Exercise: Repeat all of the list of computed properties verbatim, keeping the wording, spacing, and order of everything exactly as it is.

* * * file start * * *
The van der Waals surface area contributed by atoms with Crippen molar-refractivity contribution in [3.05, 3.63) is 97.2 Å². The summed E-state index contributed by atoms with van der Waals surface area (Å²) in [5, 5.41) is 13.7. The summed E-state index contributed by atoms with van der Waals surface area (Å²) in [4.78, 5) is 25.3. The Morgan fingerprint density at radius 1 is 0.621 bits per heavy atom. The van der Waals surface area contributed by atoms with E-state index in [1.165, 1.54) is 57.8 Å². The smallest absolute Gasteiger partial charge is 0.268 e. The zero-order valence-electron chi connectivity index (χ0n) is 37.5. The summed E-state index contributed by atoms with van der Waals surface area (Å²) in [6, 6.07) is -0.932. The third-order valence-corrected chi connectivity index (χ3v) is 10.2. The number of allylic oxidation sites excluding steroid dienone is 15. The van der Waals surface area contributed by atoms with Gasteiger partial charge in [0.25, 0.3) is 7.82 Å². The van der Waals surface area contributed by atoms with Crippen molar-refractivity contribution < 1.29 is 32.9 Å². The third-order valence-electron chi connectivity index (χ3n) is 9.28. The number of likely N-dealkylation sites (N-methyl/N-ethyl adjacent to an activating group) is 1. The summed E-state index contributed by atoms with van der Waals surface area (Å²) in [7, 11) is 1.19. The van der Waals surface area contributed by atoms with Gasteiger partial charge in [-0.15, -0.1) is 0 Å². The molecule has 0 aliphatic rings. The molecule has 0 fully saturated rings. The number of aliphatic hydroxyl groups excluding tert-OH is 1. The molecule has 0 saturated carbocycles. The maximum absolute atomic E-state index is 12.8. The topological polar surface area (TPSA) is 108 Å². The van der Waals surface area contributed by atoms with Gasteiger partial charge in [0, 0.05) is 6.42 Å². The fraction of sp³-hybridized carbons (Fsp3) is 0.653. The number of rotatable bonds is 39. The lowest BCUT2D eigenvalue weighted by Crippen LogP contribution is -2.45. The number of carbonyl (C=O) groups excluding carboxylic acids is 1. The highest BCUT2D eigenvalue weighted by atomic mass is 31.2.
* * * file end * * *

The van der Waals surface area contributed by atoms with Crippen molar-refractivity contribution in [3.05, 3.63) is 97.2 Å². The summed E-state index contributed by atoms with van der Waals surface area (Å²) in [5, 5.41) is 13.7. The summed E-state index contributed by atoms with van der Waals surface area (Å²) in [4.78, 5) is 25.3. The Morgan fingerprint density at radius 1 is 0.621 bits per heavy atom. The van der Waals surface area contributed by atoms with E-state index in [1.165, 1.54) is 57.8 Å². The smallest absolute Gasteiger partial charge is 0.268 e. The zero-order valence-electron chi connectivity index (χ0n) is 37.5. The summed E-state index contributed by atoms with van der Waals surface area (Å²) in [6, 6.07) is -0.932. The third-order valence-corrected chi connectivity index (χ3v) is 10.2. The number of allylic oxidation sites excluding steroid dienone is 15. The van der Waals surface area contributed by atoms with Gasteiger partial charge in [0.25, 0.3) is 7.82 Å². The van der Waals surface area contributed by atoms with Crippen molar-refractivity contribution < 1.29 is 32.9 Å². The third-order valence-electron chi connectivity index (χ3n) is 9.28. The number of likely N-dealkylation sites (N-methyl/N-ethyl adjacent to an activating group) is 1. The summed E-state index contributed by atoms with van der Waals surface area (Å²) in [7, 11) is 1.19. The van der Waals surface area contributed by atoms with Gasteiger partial charge in [-0.15, -0.1) is 0 Å². The molecule has 0 aliphatic rings. The molecule has 0 fully saturated rings. The number of aliphatic hydroxyl groups excluding tert-OH is 1. The molecule has 0 saturated carbocycles. The maximum absolute atomic E-state index is 12.8. The topological polar surface area (TPSA) is 108 Å². The van der Waals surface area contributed by atoms with Gasteiger partial charge in [0, 0.05) is 6.42 Å². The fraction of sp³-hybridized carbons (Fsp3) is 0.653. The number of rotatable bonds is 39. The lowest BCUT2D eigenvalue weighted by Crippen LogP contribution is -2.45. The number of carbonyl (C=O) groups excluding carboxylic acids is 1. The highest BCUT2D eigenvalue weighted by atomic mass is 31.2.